Thursday, May 21, 2009

Disability Backlog Hurts Locals

Last month I linked to an AP report on the huge backlog of disability cases the Social Security Administration is facing. A report in today's Fort Worth Star Telegram documents the experiences of local Tarrant County residents:

Linda King says diabetes and heart problems forced her to quit her office job and apply for disability benefits in January 2007.

While she waited, she made ends meet off the $300 to $350 her cousin gave her every month. That had to cover bills, medicine, and lunchmeat and soup.

"It’s really hard, but you tell yourself you can do it while you wait," said the 61-year-old Haltom City woman.

Two years and five months later, she still waits.

King, who was initially turned down for benefits, is among more than 750,000 Americans trapped in a backlog of disputed Social Security disability claims. Applicants who seek an appeal hearing sometimes wait years for one.

In Fort Worth, applicants as of April waited an average of 355 days from the time they request a hearing until they get one, according to the National Organization of Social Security Claimants’ Representatives. The wait in Dallas ranges from 342 to 418 days.

Social Security Administration officials have blamed the backlog on a rising number of claims and staffing shortages. Earlier this year, Commissioner Michael Astrue warned that the faltering economy had triggered a 10 percent increase in new claims, hampering the agency’s efforts to reduce the existing backlog.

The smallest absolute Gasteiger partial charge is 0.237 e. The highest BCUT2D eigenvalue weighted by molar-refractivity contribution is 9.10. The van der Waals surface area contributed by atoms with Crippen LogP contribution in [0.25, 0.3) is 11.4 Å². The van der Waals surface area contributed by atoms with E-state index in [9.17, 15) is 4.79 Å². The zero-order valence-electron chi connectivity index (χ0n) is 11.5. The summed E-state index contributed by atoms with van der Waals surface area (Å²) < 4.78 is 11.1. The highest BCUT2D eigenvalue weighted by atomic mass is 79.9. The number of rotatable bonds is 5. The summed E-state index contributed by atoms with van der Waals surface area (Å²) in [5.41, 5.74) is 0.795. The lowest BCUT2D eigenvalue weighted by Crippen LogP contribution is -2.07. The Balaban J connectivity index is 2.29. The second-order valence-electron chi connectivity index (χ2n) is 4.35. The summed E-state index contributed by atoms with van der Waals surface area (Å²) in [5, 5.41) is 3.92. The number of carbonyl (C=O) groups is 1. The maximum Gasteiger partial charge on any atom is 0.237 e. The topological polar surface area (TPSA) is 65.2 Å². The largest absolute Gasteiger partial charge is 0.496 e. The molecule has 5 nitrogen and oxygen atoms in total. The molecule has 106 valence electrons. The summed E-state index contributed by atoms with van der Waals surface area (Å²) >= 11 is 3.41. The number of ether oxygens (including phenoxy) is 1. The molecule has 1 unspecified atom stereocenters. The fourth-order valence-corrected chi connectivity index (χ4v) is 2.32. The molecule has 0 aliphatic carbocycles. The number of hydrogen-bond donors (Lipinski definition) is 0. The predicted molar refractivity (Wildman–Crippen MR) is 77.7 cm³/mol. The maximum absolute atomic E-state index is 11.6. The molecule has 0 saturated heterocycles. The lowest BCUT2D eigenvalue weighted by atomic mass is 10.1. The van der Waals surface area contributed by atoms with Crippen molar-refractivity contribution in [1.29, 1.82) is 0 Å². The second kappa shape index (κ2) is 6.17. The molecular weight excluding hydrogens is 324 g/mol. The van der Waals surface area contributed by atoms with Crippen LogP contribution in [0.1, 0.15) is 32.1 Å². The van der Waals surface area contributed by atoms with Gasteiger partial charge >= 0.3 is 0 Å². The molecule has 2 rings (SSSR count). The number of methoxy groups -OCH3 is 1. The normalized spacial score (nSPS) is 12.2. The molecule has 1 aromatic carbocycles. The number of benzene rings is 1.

"It’s so frustrating," King said. "I check my mailbox every day and hope I get an answer."

To request an appeal hearing, applicants’ claims must first be denied twice. The first decision takes an average of 106 days, according to administration officials.

The second ruling usually takes 45 to 60 days, said Marva Foster, team leader for Mash Inc., a Fort Worth agency that guides people through the application process.

About 64 percent of applicants are initially denied.

Hearings are held before administrative judges, and that’s where things can grind to a halt. The agency is handling twice the number of claims it did in the 1990s, according to administration figures.

"If you’ve been waiting a long time, of course you’re frustrated," said Tom Clark, spokesman for the North Texas Social Security Office. "We’re working very hard to reduce that backlog."


In the meantime, those ailing and caught in the backlog face struggles.

"They get no medical benefits, no income, unless there is a spouse working," Foster said. "If you got out and try to find some kind of job while you wait, you risk being denied because, well, now you’re working."

And that's the catch-22 that applicants for disability face. If they work, that's used as evidence that they're actually not disabled. If they don't work, then maybe they don't eat. Then there's the fact that the SSA regards one of their jobs as protecting the government from actually having to make payouts to disabled citizens. According to the article the SSA is set to add 3200 workers to the agency, but though that will help reduce the backlog, it doesn't change the fact that many who are truly disabled will struggle for months, if not years, before they acquire the disability benefits they are legally entitled to.

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